There are some things in life that you can let pass you by, that irritate you slightly, make the hairs on the back of your neck start to tingle, but that you will let pass like pooh sticks in a stream, floating away over the horizon until you can’t see them anymore.
And then there are things that you simply cannot. Whether it is the girl on the train who has bagsied a seat for her bag, or the kid on the aeroplane kicking the back of your chair, it annoys you too much to simply let it go.
And mine is “reply all”.
There are instances where reply all is totally necessary, or else they wouldn’t have invented it, but there are times when an email comes round, and you want to grab the nearest stapler and start attaching bits of paper to your face to distract you from what you know will be a mass flurry of “reply alls”.
We have just become part of a much bigger company at work, and so “reply all” has far more of an issue now than it ever had before. Previously, an email would go round, the same people would respond, copying in all of us (mostly about their Playstation football league) and a mass sigh would go round the office, till one of them had the common sense to remove everyone who wasn’t relevant. Clever chaps.
Now however, the reply all is the bane of my life. We are being merged with a team of people who, in some cases, we have met once and in other cases, not at all. And names and faces are difficult when you are presented with well over one hundred people, so should we have met them, we probably would still be at a loss.
So when an email came round this week to “All (department specific)” it annoyed me. It was one of those emails about a leaver, an envelope and signing a card.
“Please come and put a pound in the envelope, he is a jolly good bloke and we want to give him an awesome send-off” read the email, or something to that end.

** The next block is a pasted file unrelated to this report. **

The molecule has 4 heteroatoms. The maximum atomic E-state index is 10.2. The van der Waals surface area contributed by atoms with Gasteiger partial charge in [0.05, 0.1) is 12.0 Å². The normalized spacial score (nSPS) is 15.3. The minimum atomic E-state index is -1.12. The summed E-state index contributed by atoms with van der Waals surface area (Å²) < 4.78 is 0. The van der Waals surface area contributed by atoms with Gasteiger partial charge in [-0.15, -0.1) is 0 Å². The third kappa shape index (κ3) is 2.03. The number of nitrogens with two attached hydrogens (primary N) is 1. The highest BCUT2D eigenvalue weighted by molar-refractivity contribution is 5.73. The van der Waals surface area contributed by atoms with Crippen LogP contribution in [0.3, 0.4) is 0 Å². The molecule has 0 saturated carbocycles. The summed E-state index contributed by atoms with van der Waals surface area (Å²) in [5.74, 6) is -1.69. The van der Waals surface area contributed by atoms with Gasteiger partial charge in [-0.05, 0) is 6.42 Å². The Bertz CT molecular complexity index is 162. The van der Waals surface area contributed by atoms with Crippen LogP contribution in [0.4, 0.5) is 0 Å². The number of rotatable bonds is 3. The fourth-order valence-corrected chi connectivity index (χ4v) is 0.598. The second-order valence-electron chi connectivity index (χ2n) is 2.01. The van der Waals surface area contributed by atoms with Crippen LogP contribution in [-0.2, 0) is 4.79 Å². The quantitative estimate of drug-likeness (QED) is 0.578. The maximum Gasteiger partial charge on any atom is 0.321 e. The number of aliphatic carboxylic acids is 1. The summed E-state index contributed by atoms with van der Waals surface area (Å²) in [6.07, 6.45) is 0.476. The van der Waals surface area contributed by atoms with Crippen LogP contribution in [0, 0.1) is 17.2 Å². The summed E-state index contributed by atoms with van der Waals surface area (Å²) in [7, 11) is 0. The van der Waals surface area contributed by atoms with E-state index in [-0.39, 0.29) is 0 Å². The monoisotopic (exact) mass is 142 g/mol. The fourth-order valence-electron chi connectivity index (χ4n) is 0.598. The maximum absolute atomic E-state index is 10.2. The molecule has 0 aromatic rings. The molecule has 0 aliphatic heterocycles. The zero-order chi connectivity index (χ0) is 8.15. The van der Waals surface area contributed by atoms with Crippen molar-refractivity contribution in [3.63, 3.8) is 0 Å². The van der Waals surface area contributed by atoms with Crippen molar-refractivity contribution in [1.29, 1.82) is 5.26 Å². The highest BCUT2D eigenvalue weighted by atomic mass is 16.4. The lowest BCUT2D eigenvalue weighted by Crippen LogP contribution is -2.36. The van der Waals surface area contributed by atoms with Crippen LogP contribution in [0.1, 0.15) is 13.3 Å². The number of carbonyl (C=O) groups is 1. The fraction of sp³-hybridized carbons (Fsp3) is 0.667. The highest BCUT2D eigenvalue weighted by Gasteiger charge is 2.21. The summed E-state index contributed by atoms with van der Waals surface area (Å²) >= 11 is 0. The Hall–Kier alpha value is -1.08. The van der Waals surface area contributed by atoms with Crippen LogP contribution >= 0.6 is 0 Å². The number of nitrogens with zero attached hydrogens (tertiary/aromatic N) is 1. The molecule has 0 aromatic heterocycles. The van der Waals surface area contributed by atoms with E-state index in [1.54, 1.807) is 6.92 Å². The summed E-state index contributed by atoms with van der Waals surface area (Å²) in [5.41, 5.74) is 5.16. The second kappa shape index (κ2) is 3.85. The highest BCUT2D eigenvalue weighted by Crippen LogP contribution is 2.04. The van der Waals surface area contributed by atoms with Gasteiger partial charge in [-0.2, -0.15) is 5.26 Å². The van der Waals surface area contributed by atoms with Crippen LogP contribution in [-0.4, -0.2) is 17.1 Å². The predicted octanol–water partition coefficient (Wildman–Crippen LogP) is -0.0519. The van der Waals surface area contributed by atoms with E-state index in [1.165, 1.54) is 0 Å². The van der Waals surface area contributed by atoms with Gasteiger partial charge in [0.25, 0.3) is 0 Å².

An hour later “As of yet there is nothing in the envelope, and as (we shall call him Paul) Paul is a good ole fellow (?!*) let’s give him a good send-off”
I looked at the guy I sit next to. “Do you know who Paul is?” “No” he replied. “Come to mention it, do you know who (let’s call him Ed) Ed who is sending the email is?” “No” he replied.
I’d just like to point out at this juncture that we are currently still working in different offices, so even if we knew who Ed was, there was no way we could throw our contribution far enough for it to reach the envelope, on the other side of London.
This went on for three days. We received regular updates on the envelopes contents, how many signatures were on the card and what a ‘jolly ole fellow’ Paul was. People responded about times they had shared with Fun Guy Paul, and how the too encouraged people to reach into their pockets and go and sign the card, until it all became too much. I snapped.
I sent Ed an email.
“Hi Ed” it read “I don’t want to come across as at all rude, but please can you take us out of this “All” email? None of us have a clue who Paul is, and although I am sure he is, as you say, A JOLLY OLE FELLOW, we can’t really contribute, as none of us know who he is. Or who you are for that matter. Many thanks, Belle”
It’s hard making friends.
What drives you past rational sanity?